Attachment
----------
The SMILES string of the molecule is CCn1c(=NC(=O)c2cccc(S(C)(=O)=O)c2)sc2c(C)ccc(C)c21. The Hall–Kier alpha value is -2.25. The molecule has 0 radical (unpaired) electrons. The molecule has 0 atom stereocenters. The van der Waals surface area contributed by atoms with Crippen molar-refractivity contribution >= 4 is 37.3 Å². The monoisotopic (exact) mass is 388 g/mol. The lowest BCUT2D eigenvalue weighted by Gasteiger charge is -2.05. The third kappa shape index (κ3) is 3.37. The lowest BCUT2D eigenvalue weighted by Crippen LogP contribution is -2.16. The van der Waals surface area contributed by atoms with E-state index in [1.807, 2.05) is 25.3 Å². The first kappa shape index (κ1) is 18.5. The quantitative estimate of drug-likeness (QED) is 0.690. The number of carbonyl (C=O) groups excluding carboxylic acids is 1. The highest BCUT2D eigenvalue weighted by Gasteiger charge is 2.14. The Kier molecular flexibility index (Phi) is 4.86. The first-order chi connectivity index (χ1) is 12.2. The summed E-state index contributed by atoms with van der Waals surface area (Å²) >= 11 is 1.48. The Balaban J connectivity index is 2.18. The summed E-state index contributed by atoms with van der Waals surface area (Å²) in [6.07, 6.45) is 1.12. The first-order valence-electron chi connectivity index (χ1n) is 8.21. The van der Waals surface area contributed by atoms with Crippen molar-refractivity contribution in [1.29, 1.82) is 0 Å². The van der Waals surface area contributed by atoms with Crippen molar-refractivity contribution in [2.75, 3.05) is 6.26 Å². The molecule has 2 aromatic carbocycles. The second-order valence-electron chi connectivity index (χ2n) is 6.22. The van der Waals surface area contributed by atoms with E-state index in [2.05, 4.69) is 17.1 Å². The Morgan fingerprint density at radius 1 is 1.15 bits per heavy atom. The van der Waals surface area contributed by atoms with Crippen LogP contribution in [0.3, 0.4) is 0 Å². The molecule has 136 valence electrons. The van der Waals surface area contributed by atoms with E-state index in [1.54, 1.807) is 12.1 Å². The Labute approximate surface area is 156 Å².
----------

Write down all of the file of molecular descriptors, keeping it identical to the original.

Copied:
The SMILES string of the molecule is CCn1c(=NC(=O)c2cccc(S(C)(=O)=O)c2)sc2c(C)ccc(C)c21. The Hall–Kier alpha value is -2.25. The molecule has 0 radical (unpaired) electrons. The molecule has 0 atom stereocenters. The van der Waals surface area contributed by atoms with Crippen molar-refractivity contribution >= 4 is 37.3 Å². The monoisotopic (exact) mass is 388 g/mol. The lowest BCUT2D eigenvalue weighted by Gasteiger charge is -2.05. The third kappa shape index (κ3) is 3.37. The lowest BCUT2D eigenvalue weighted by Crippen LogP contribution is -2.16. The van der Waals surface area contributed by atoms with E-state index in [1.807, 2.05) is 25.3 Å². The first kappa shape index (κ1) is 18.5. The quantitative estimate of drug-likeness (QED) is 0.690. The number of carbonyl (C=O) groups excluding carboxylic acids is 1. The highest BCUT2D eigenvalue weighted by Gasteiger charge is 2.14. The Kier molecular flexibility index (Phi) is 4.86. The first-order chi connectivity index (χ1) is 12.2. The summed E-state index contributed by atoms with van der Waals surface area (Å²) >= 11 is 1.48. The Balaban J connectivity index is 2.18. The summed E-state index contributed by atoms with van der Waals surface area (Å²) in [6.07, 6.45) is 1.12. The first-order valence-electron chi connectivity index (χ1n) is 8.21. The van der Waals surface area contributed by atoms with Crippen molar-refractivity contribution in [1.29, 1.82) is 0 Å². The van der Waals surface area contributed by atoms with Crippen molar-refractivity contribution in [2.75, 3.05) is 6.26 Å². The molecule has 2 aromatic carbocycles. The second-order valence-electron chi connectivity index (χ2n) is 6.22. The van der Waals surface area contributed by atoms with E-state index in [2.05, 4.69) is 17.1 Å². The Morgan fingerprint density at radius 1 is 1.15 bits per heavy atom. The van der Waals surface area contributed by atoms with Crippen LogP contribution in [0.3, 0.4) is 0 Å². The molecule has 136 valence electrons. The van der Waals surface area contributed by atoms with E-state index in [1.54, 1.807) is 12.1 Å². The Labute approximate surface area is 156 Å².